Before you read any further I would like to make it clear at the outset that i do not have a criminal record. I have never been in trouble with the police in Czechland, the UK, or anywhere else. The height of my criminal exploits was getting thrown out of a party at the British Embassy in Finland when I was fifteen, for underage drinking.
Until last night.
I was walking home, up Wenceslas Square. As I got to the old building of the National Museum, I paused at the pedestrian crossing. The red man was showing but after having a good look about I realised there was nothing coming at all in any direction. So I crossed. And walked right into the arms of the two policemen, who were there waiting for idiots like me who don’t know: it is illegal to jay-walk in the Czech Republic…
After I was berated by the policemen in angry-sounding Czech, I took advantage of the convenient lull in conversation which followed to make good use of my best “Mluvíte anglicky?” (my new language tactic is to focus on the raw essentials). And PC Petr and Pavel did indeed speak Anglicky. PC Petr asked me to produce my passport whilst PC Pavel gently but very firmly held my arm.
Now, I must ask: Who walks around with their passport if they’re not on the way to the airport? I can’t decide whether it is a particularly English trait not to cart a very important document around with you all over the place, or a very Czech thing that people feel the need to do so. I thought it might not quite be the time to ask, but explained that I didn’t have my passport on me. I handed over my Opencard (like an Oyster card), which seemed to do the trick.
PC Petr rang the police station with my name, to check if I had a criminal record. It took an absolute age. Two things happened: Firstly, I got a very strong urge to giggle. My lip started to twitch and I had to concentrate very hard on something very sad (lovely Sophie from the X-Factor being voted off and her dreams of being a barmaid-come-popstar shattered) to stop a laugh escaping.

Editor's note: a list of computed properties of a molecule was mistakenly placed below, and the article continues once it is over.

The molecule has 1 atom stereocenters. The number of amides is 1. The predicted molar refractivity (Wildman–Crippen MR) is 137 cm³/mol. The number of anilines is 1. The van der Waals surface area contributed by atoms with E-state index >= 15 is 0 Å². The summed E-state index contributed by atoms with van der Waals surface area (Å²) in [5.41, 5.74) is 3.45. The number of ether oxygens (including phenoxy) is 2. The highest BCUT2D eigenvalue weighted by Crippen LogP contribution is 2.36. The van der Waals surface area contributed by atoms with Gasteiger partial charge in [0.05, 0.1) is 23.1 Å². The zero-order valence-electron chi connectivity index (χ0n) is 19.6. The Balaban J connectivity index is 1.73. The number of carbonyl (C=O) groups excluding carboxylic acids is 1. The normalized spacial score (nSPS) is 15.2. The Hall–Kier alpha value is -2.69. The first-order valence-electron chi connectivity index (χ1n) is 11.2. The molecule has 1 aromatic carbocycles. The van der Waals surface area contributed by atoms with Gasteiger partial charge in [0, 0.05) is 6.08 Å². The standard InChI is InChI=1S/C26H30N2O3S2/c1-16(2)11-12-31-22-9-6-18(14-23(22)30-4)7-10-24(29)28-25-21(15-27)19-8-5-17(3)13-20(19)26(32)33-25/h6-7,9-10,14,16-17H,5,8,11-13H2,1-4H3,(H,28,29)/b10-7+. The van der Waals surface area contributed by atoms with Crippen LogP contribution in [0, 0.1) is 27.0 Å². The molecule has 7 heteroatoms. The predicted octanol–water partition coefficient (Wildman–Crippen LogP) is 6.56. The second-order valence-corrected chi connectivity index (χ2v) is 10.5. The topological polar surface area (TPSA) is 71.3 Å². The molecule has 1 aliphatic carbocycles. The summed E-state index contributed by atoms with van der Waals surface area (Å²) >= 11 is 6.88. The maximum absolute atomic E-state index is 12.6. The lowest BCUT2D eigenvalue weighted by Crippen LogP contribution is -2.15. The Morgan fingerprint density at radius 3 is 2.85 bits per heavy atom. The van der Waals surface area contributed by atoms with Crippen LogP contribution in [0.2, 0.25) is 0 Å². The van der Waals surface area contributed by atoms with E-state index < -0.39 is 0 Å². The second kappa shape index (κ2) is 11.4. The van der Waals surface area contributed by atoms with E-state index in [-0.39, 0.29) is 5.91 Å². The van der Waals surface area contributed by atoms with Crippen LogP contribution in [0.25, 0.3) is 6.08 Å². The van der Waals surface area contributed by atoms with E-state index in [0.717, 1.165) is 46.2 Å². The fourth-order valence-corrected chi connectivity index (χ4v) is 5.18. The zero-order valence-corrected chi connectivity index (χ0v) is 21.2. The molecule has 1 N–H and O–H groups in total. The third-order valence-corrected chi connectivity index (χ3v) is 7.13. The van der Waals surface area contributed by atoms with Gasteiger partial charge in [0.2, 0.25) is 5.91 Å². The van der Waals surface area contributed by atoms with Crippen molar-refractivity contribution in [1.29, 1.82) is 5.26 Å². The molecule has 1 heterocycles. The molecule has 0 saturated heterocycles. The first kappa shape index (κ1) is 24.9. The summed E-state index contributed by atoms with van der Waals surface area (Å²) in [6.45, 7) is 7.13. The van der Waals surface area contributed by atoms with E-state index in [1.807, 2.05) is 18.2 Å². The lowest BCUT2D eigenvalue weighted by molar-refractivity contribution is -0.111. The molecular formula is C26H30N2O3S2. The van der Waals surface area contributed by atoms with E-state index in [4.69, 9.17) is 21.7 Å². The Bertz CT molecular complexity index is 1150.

Secondly, and simultaneously, I started to worry. I’m sure I’m not the only one: I get incredibly nervous around authority figures and suddenly wondered if my Embassy-crashing history had caught up with me. I also had a terrible flash back to my pre-Opencard days when I got caught on the metro with the wrong ticket. I was aware that all the lip twitching was probably not helping my cause and wondered: can people in Czechland be incarcerated for an innocent, if ill-timed road crossing? Or for laughing in front of a policeman?
Actually, after a tense wait, nothing of my shady past materialised and I was waved away with a stern warning from PC Pavel and a reminder that jay-walking attracts a 1,000 czk fine.
So now you know. The British are a bunch of daredevils who cross the road haphazardly with wanton disregard for their safety. The Czechs actually (contrary to initial appearances) operate a nanny state where you are fined for crossing the road.
And Sophie? Well, she’s returning to her barmaiding ways, which is just too sad to think about.